Reimagining folk horror – Licorice and the legend of Nan Kemp

Nan Kemp’s Corner near Lewes in Sussex, said to be the burial place of local woman Nan Kemp who, in 18th Century, was said to have killed her illegitimate child and fed him in a pie to her husband. The story has many versions, which are the subject of the film being made by the protagonist in Bridget Penney’s novel Licorice, currently our Book of The Month.

A now-nearly-illegible sign reading “Nan Kemp’s Corner” is all that remains to mark the site of this grisly Sussex legend of infanticide, cannibalism and rough justice . In the 17th and into the 18th centuries, people who died by suicide were usually buried at a crossroads (often, some histories tell us, with a stake driven through their heart, though it’s unclear that this was common practice in reality). The legend of Nan Kemp has it that she murdered her newborn baby, baked it into a pie and fed the pie to her husband, although local historians say the real story was a more prosaic and tragic one. The legend was likely embellished from the fact that she hid the baby’s body in the oven before committing suicide.

Licorice draws on and upends folk horror tropes the story of an ill-fated film production based on the story of Nan Kemp. As the shoot descends into chaos, both the text and its protagonists grow increasingly tense and uneasy. See below for some review quotes, and order Licorice before midnight on 30 November for a 30% discount.

Folk horror has always been plagued by the two-dimensional depiction of the very ‘folk’ in which it locates its threat, its agrarian mobs and peasant hordes nothing more than a pulsating backdrop of undifferentiated ciphers evoking a deeply English fear of class antagonism. Often reading like a lost Mike Leigh script re-penned with the deft conversational dynamism of American novelist Barry Gifford, Licorice brilliantly foregrounds and realises its own folk through chaotic streams of both spoken and internal dialogue, inter-generational and trans-cultural frictions, its characters haunted by a tale as apocryphal as the very Englishness within which it is steeped.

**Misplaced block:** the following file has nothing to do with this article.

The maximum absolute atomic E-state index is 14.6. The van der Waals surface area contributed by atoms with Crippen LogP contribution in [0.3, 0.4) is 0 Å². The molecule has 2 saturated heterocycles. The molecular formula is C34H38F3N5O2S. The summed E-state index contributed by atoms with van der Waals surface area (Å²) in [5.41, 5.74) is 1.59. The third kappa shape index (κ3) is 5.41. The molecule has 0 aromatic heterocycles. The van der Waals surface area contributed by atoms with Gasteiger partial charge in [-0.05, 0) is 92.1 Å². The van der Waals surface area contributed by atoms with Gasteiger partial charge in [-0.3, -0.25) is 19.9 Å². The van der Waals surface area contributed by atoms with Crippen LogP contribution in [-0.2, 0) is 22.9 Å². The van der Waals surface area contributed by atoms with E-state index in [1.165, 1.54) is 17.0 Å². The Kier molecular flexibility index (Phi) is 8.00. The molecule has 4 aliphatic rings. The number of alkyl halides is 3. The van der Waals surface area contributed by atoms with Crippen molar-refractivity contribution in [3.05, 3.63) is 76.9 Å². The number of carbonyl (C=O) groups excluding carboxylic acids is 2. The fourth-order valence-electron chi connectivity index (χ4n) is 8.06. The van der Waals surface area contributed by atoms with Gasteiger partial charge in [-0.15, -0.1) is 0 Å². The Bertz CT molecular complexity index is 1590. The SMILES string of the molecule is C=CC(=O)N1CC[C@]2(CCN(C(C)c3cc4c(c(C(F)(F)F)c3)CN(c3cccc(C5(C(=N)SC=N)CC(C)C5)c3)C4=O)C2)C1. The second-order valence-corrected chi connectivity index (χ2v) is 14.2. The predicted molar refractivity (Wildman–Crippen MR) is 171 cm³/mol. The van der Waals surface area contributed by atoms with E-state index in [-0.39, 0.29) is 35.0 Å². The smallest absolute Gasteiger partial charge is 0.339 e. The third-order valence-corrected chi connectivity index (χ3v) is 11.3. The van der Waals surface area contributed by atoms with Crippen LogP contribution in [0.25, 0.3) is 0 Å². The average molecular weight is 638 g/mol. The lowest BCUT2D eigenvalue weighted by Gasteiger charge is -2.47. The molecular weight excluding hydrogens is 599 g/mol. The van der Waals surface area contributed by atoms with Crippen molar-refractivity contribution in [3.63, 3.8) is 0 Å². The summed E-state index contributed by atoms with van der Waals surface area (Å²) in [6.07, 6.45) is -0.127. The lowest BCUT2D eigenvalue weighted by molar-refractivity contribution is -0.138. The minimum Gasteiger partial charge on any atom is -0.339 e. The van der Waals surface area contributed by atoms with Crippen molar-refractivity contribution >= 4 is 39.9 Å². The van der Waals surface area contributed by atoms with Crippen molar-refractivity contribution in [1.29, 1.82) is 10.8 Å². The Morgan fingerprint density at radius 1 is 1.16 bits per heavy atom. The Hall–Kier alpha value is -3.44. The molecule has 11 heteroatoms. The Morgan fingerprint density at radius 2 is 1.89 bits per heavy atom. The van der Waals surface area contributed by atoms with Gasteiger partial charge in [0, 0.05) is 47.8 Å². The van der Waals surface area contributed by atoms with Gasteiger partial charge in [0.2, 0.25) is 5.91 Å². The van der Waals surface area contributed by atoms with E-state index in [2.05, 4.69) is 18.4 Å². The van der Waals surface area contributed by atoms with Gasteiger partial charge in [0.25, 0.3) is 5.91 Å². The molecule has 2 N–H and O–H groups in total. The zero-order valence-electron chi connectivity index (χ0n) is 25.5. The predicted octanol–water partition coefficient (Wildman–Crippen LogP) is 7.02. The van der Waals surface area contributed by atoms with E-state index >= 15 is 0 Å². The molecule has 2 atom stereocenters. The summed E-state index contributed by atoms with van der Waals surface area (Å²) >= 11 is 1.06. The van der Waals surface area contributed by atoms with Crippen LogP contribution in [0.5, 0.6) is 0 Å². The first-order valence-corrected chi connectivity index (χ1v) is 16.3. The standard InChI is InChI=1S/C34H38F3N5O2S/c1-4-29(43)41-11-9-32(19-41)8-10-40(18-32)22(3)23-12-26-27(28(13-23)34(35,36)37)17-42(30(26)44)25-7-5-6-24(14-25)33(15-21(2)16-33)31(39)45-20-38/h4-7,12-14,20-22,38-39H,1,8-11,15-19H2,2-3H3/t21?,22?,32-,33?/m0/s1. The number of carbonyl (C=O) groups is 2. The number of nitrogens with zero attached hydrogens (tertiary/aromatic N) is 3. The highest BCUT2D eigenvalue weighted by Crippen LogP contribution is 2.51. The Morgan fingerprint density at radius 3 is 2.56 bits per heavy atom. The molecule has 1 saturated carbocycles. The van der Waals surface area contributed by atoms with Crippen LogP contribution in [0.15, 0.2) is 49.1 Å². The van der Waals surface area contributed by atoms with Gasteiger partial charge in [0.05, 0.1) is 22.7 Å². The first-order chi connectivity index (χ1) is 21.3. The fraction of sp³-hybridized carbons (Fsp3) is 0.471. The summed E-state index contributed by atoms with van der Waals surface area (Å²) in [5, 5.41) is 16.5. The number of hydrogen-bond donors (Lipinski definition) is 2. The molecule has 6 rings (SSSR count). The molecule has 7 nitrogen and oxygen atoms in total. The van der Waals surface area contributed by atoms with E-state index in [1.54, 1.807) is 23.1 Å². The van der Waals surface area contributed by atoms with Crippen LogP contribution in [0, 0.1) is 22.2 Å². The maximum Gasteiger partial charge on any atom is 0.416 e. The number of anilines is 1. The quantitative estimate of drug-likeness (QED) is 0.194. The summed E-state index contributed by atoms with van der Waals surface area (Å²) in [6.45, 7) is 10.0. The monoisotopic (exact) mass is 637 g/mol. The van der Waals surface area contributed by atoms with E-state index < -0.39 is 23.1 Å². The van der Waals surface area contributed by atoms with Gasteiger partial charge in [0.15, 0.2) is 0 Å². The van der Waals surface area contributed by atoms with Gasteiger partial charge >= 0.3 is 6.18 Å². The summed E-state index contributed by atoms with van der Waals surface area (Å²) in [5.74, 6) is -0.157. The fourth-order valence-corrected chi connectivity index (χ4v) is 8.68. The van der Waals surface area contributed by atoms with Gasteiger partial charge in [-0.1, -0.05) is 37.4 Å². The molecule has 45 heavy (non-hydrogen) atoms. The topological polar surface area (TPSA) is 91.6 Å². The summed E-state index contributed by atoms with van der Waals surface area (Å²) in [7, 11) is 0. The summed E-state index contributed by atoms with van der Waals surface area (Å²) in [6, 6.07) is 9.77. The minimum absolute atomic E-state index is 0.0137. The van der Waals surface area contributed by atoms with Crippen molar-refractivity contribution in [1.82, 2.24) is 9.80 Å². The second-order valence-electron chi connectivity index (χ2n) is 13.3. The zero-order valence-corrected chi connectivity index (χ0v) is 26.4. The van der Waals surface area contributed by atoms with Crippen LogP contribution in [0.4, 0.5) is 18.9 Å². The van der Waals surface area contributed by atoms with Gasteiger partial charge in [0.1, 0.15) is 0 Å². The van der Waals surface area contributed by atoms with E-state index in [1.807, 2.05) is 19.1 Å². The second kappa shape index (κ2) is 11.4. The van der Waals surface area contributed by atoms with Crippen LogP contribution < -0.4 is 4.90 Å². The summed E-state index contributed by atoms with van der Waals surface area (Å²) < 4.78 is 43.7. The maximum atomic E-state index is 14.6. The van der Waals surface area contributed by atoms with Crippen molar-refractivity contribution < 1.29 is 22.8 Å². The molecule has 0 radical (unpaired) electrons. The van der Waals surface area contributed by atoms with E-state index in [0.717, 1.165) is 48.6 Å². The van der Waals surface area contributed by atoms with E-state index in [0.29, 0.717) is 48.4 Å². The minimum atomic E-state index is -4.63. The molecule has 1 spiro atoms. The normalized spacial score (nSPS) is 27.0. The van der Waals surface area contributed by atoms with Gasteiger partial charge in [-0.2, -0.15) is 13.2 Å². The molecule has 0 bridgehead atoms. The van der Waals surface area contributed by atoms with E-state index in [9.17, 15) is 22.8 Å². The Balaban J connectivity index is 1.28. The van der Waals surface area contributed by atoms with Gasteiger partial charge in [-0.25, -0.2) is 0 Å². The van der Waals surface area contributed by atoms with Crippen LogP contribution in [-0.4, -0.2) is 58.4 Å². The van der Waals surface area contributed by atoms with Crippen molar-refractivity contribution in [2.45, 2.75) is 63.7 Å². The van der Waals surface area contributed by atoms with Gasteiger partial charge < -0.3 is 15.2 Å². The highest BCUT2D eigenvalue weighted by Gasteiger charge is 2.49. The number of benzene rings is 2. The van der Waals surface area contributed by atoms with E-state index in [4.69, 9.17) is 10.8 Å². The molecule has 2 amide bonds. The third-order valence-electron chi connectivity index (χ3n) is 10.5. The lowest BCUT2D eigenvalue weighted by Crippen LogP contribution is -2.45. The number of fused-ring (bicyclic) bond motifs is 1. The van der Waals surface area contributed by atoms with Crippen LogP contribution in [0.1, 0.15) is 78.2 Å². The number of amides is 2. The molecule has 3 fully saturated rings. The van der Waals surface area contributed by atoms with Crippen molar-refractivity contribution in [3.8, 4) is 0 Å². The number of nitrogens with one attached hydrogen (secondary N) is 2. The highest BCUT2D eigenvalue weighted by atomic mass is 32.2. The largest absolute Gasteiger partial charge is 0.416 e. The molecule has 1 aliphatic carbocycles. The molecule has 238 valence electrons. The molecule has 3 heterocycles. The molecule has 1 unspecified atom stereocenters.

Jamie Sutcliffe, Art Monthly

A tension is afoot between English folk horror – an inherently conservative genre, with its moralizing bent and nationalist overtones – and the avant-garde. Penney sparks the two off against each other to achieve a fertile kind of “brinkmanship”. It takes an outsider, such as Licorice, to assert, “Fuck authenticity I say now it is the ultimate illusion, a distancing mechanism to maintain the fourth wall as the magic circle which cannot be crossed”. Licorice crosses these boundaries with swift grace.

Anna Aslanyan, Times Literary Supplement


top: the sign is now worn and difficult to decipher, but Patrick Davies uploaded this photo, taken in 1981, to their Flickr account.
bottom: a more recent image of the crossroads at which Nan was thought to have been buried, also from Flickr.

Book cover for Licorice by Bridget Penney
Reimagining folk horror – Licorice and the legend of Nan Kemp; ; January 1970; | Commission: Interstices Artist: Penney, Bridget; | Designer: James Langdon